Padgett Powell’s The Interrogative Mood is a supreme literary stunt: a short “novel” composed only of questions, each of which seems to implicate the reader in a narrative conspiracy as serious and absurd as his or her own life. Ultimately, Powell’s little book can be seen word-machine designed to induce unprecedented states of interior monologue, or narrative drug.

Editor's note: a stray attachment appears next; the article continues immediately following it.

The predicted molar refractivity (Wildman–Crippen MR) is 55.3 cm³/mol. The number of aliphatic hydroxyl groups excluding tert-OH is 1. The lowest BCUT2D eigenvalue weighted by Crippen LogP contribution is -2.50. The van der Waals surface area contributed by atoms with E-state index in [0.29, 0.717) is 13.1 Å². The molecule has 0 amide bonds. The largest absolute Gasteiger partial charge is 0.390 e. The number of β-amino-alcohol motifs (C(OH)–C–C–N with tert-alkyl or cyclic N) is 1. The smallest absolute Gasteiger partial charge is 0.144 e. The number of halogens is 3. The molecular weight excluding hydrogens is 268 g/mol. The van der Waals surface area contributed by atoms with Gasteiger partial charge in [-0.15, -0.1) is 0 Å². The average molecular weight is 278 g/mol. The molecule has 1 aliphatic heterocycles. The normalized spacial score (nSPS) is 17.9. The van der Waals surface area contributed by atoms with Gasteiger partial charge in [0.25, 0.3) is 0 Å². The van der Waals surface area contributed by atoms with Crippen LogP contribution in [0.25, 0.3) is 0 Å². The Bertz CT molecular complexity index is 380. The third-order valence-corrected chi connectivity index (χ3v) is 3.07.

Languagehat is a freelance editor in Hadley, Massachusetts.This year I have two pairs of books to recommend, one pair on language and one on history.The subject I blog about, of course, is language, and this year I’ve read two books I can strongly recommend to anyone, The first is almost a decade old: Language Myths, by Laurie Bauer and Peter Trudgill. The format is simple and brilliant: have a bunch of linguists take a bunch of popular myths about language and deconstruct them, explaining why linguists look at the issue differently and what the facts of the matter are. Some of the myths discussed are “the meanings of words should not be allowed to vary or change,” “some languages are just not good enough,” “women talk too much,” “some languages are harder than others,” “some languages have no grammar,” “double negatives are illogical,” and “Aborigines speak a primitive language.” Obviously some sections are better written than others, but anyone who reads the whole book will have not a grounding in linguistic science but something more important for the average citizen: a basic grasp of how linguists think about language, and an understanding of why the silly ideas that irritate linguists so much are silly.The second book came out just this year: Michael Erard’s Um…: Slips, Stumbles, and Verbal Blunders, and What They Mean. Erard got a master’s degree in linguistics before going into journalism, and it shows; he’s one of the few reporters who consistently gets it right. He writes knowledgeably and with verve, packing in fascinating bits of information on each page; for instance, in talking about the “Freudian slip” he provides a detailed dissection of one of Freud’s most famous examples, the case of the young man who tried to quote a line from The Aeneid but left out a word – for Freud, an extremely significant slip that stemmed from the man’s fear that his lover was pregnant. Erard cites other researchers who point out that it can be analyzed as a perfectly normal speech error, and that if you take the Freudian attitude you could provide “insightful” interpretations no matter which word was left out. In Chapter 5 he gives “A Brief History of ‘Um’,” explaining that he started by assuming that the condemnation of “filler words” went all the way back to the ancients but found that it didn’t really begin until the 19th century (Oliver Wendell Holmes wrote “Don’t strew the pathway with those dreadful urs” in 1846) and didn’t become popular until the 20th. He talks about Reverend Spooner (he who toasted Queen Victoria by asking for “three cheers for our queer old dean” and greeted a group of farmers as “noble tons of soil”), Thomas Edison (a recording of one of his public exhibitions of the phonograph is full of “uh”s), linguist Victoria Fromkin and her insistence on the importance of slips of the tongue, and all manner of other tidbits. If you’re looking for a present for someone who loves language, I can’t think of a more enjoyable one.The other topic is Russian history, which has been obsessing me for a few years now. Having worked my way through World War One and the Revolution, I’ve gotten up to the Civil War, and two books I’ve recently read, taken together, provide a nicely stereoscopic view of that terrible period. The first is Vladimir N. Brovkin’s Behind the Front Lines of the Civil War: Political Parties and Social Movements in Russia, 1918-1922. I bought it a few years ago, but held off reading it until I had a basic overall picture (which I got from W. Bruce Lincoln’s Red Victory), because Brovkin goes into considerable detail. Other histories of the period tell you about armies sweeping back and forth over much of Russia, giving you a good sense of the destruction that was wrought but leaving you wondering why exactly it was happening and what it was like for the people caught in the middle. These are Brovkin’s questions, and his focus on the changing political climate in the cities and provinces, resulting from and contributing to the often viciously counterproductive policies of the occupying regimes, Communist and anti-Communist, gives convincing answers and provides a framework that helps the reader understand the war as something other than one damn massacre after another.Like any historian, of course, Brovkin is trying to give an overall picture, no matter how many details he provides; furthermore, he looks primarily at the regions overrun by competing armies, pretty much ignoring life in Petrograd (which of course remained in Communist hands). This gap was filled for me by a remarkable memoir I happened on in a bookstore, having never seen a reference to it: E.M. Almedingen’s Tomorrow Will Come, originally published in 1941 and reissued in 1968. Miss Almedingen, who became a children’s book author after she moved to England in 1922, spent the period of revolution and war in Petrograd, increasingly preoccupied with simple survival and ignorant, like almost everyone, of what was going on outside their immediate neighborhood. One striking result of this is that she doesn’t even mention the October Revolution; she skips directly from the revolution of February 1917 (after which “never again in Russia was I to see water running from a tap in any house I lived in”) to the spring and summer of 1918 and rumors of the peace of Brest-Litovsk. Her account of being driven from one shelter to another, increasingly shabby and tenuous, of the deaths of people she loved, of appalling cruelty from some strangers and courageous aid from others, is riveting. Her family is odder than most (her father was a famous professor who deserted the family when she was a child, her mother considered herself an Englishwoman and wanted her daughter to go to Oxford, her aunt lived in Paris and considered herself French) and as a result she takes an oddly outsider view of what was happening, but that in itself makes it easier for an outsider to see it through her eyes, and her infallible eye for the telling detail and vivid memories of childhood experiences (like the annual Lenten fair on the Horse Guards Boulevard) make it an unforgettable read.More from A Year in Reading 2007